Casey Walker had no clue there were seven defensive backs on the field behind him when Oklahoma started its game against West Virginia on Saturday.
Like any defensive lineman, his eyes were looking at the Mountaineers' line and their quarterback, Geno Smith. He wasn't really aware of what was going on in the secondary.
That is, until he realized that wide-receiver-turned-running-back Tavon Austin kept running around the field and scoring touchdowns. That's when Walker realized there was no Tom Wort on the field.
"I didn't know anything about it until I was on the field and I didn't see Tom," Walker said "I did not know that there were no linebackers out there. It kind of surprised me."
What shocked him even more were the 572 all-purpose yards Austin compiled in the game.
“I had to give them props,” Walker said. “I tweeted at them after the game to tell them what respect I have for them.”
As for that seven-defensive-back scheme, it led to 20 missed tackles — a number that Oklahoma coach Bob Stoops said the defense hasn't come near in a long time.
So, will Sooner fans be seeing Wort and Corey Nelson this weekend at linebacker or will there be seven DBs to defend Oklahoma State's star running back Joseph Randle?
“Uh, I don't know,” Oklahoma defensive coordinator Mike Stoops said Monday. “That didn't work so good.”
STILLS: JEFFERSON TWEETED APOLOGY BECAUSE HE CARES WHAT FANS THINK
Following Oklahoma's 50-49 win at West Virginia, junior safety Tony Jefferson tweeted an apology to fans for the defense's performance, and for his individual play.
Receiver Kenny Stills is close friends with Jefferson, and said the tweet was sincere.
“He was disappointed in the way he played individually,” Stills said. “You've got to understand, if you have 15,000 followers or whatever he has and all of them are saying, ‘You (stink)', he wants to apologize and say, ‘I expect better from myself also.'”
Jefferson leads the Sooners in tackles and is widely considered one of the team's best players. He, Stills and Brennan Clay are California natives, and were part of the same recruiting class.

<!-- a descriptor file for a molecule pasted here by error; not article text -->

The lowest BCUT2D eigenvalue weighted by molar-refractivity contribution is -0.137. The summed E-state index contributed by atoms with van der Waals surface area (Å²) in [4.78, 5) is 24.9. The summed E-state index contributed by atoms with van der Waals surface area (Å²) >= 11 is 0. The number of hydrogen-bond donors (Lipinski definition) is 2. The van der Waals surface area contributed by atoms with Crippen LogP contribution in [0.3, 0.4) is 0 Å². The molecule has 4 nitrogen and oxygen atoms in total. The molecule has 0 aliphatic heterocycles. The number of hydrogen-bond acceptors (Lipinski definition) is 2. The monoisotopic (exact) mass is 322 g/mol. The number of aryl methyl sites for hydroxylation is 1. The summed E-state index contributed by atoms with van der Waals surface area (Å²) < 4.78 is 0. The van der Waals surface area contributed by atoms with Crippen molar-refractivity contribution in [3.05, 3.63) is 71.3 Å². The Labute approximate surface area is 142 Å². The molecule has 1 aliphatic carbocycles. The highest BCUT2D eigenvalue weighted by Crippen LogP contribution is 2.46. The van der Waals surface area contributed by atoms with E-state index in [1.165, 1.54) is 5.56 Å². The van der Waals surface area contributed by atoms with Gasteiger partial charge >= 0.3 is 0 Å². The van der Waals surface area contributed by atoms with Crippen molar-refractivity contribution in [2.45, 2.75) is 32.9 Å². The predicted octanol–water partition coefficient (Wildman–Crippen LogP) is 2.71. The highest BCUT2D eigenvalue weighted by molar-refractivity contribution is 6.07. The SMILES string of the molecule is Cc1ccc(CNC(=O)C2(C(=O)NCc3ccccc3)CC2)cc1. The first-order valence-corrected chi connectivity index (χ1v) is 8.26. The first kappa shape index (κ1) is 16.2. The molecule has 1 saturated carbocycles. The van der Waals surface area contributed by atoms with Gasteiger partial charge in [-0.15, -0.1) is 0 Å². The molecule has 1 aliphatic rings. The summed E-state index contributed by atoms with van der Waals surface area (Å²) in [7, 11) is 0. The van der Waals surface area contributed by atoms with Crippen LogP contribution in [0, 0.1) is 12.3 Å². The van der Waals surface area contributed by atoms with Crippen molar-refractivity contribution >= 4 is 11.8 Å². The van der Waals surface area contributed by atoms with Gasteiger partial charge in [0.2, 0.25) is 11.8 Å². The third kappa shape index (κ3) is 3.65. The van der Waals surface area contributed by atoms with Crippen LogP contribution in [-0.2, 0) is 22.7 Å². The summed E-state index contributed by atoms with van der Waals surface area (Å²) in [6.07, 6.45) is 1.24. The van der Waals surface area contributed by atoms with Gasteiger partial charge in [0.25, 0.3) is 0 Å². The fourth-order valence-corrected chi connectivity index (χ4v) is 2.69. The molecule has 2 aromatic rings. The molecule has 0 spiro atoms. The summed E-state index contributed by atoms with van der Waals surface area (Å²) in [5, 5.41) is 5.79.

The three friends have called themselves the “Cali Trio.”
“He has a lot of pride individually, but he has a lot of respect for what the fans think of him,” Stills said. “It's the same with me and Brennan. We've always been the guys that are fan friendly and for him, his pride kind of came out. He wanted everyone to know that. He apologized for the way he played and he felt like he could have done better.”
DETROIT TIGERS DRAFTED BLAKE BELL OUT OF HIGH SCHOOL
Blake Bell's athletic ability is obvious; his Belldozer package has made him an Oklahoma cult hero, and he's become heir apparent to starting quarterback Landry Jones.
Like most college athletes, Bell was at one time a three-sport standout. He played football, basketball and baseball at Bishop Carroll High in Wichita, Kan., but dropped baseball his junior year.
But here's an interesting, little-known fact about the future OU starting quarterback: Even though he didn't throw a single pitch after his sophomore year of high school, the Detroit Tigers used a 2010 draft pick on Bell.
The Tigers drafted Bell in the MLB Draft's 43rd round, with the 1,303rd overall pick.
“We decided to get out his junior year because that's when he started going to these camps for quarterbacks,” said his dad, Mark Bell. “We had to put the baseball down to work on throwing and get his motion going. Don't want to go into those camps rusty.”
Did Blake ever even slightly consider playing for the Tigers after being drafted?
“No,” Mark Bell said. “His love and passion is football. He really liked basketball too, but his passion was football.”